To check the health of the baby, the gynecologist will do ultrasound scans, cardiotocographies at rest and a biophysical profile.
With these tests the doctor will decide if it is urgent to remove the baby immediately, resorting to an emergency cesarean section.
There are cases in which in order for the pre-eclampsia not to get worse if the baby is already well developed enough, usually at 37 weeks of gestation or later, the doctor accelerates the delivery so that it does not cause any problems. Nor suffering to the baby, either by cesarean section or through an induced labor depending on the health status of both the mother and the child.
Treatment of preeclampsia
When it comes to mild pre-eclampsia and the baby is not yet developed enough to survive after delivery, the doctor prescribes home rest, in which the following advice will also be indicated:
- Be on bed rest, and lying on the left side.
- Dispense with the salt.
- Attend the medical check-up.
- In some cases, drugs are prescribed to lower blood pressure.
- Low calorie balanced diet, no more than 1,500 calories a day.
- Be well hydrated.
When preeclampsia is under control and everything is going well, the pregnancy may go to term up to the 40th week.
In the case of severe or severe pre – eclampsia, the doctor decides to hospitalize the mother to closely monitor both the mother’s health and the baby’s health.
Symptoms of severe preeclampsia
Symptoms that may appear during severe pre-eclampsia:
- Little urination, decreased urination.
- Difficulties when breathing.
- Pain in the right side of the abdomen that is located below the ribs.
- Burning sensation behind the breastbone sometimes mistaken for heartburn.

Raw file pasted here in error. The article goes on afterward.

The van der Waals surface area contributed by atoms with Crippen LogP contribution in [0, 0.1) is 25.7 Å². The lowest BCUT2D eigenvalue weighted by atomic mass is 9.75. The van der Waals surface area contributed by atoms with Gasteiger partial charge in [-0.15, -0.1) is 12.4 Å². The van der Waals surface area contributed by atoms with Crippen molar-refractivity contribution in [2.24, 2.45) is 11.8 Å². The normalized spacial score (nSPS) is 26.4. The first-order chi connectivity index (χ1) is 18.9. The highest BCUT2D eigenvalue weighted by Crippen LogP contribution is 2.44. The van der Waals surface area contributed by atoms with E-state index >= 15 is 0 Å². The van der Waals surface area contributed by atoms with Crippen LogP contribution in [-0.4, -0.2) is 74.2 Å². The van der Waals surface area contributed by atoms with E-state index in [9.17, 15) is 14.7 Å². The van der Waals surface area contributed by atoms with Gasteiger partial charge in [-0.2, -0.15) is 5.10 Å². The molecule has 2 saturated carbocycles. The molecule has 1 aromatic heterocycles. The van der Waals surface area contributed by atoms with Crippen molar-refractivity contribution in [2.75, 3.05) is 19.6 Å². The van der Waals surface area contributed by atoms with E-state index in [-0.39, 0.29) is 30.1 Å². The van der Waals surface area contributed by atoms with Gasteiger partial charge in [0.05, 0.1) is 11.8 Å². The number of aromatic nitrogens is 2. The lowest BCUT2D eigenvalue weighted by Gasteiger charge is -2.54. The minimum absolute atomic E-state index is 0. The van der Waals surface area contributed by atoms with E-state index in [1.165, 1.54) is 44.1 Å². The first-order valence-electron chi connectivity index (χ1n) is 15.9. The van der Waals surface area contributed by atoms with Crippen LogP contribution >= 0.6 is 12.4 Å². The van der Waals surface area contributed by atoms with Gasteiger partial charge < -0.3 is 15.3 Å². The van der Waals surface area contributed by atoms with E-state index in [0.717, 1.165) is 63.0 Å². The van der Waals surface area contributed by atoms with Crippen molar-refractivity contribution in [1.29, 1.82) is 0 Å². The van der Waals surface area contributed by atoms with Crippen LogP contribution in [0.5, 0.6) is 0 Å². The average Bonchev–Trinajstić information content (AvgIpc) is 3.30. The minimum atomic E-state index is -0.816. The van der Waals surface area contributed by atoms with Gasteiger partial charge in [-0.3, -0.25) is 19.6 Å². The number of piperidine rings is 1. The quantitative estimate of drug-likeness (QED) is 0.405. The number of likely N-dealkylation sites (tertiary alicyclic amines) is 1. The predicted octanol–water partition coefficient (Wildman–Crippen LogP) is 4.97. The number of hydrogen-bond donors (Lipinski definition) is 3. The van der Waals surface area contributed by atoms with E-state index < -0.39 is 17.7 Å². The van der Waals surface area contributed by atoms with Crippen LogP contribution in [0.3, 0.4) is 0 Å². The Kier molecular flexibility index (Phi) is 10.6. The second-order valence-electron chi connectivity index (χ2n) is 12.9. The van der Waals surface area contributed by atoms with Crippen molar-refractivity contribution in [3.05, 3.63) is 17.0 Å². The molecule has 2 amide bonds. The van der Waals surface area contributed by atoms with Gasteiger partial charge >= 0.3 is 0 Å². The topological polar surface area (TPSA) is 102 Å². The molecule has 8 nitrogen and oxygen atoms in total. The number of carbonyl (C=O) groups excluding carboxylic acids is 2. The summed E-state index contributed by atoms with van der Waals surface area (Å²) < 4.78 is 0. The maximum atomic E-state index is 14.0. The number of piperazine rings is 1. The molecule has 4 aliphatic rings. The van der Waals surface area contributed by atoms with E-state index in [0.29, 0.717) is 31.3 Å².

- Gallbladder pain
- Nausea and vomiting
- Blurry vision.
- Excessive sensitivity to light
- Mental confusion.
- The baby kicks more or moves a lot, more than is normal.
Severe pre-eclampsia can trigger eclampsia, seizures leading to the death of both the mother and the baby.
When you have already had pre-eclampsia, the risks of it recurring in a new pregnancy are very high.
Preeclampsia once delivery has taken place begins the healing process, both high blood pressure and urine protein and other associated symptoms are remitting until they disappear in about 5 or 6 weeks.
However, in other cases, blood pressure can remain high or worsen in the first days after delivery.
If you have suffered pre-eclampsia during pregnancy, you should be careful in a subsequent pregnancy since the chances of suffering another pre-eclampsia are quite high.
Preeclampsia cannot be prevented, but it helps a lot once the pregnancy diagnosis has been confirmed, from the beginning, going to prenatal medical check-ups, to check that the pregnancy is developing well.
Eat a healthy and balanced diet, foods rich in vitamins, minerals, antioxidants, be well hydrated, drink between a liter and a half and two of water and walk at least 30 minutes a day in a moderate way as long as we do not have to rest due to pregnancy high-risk.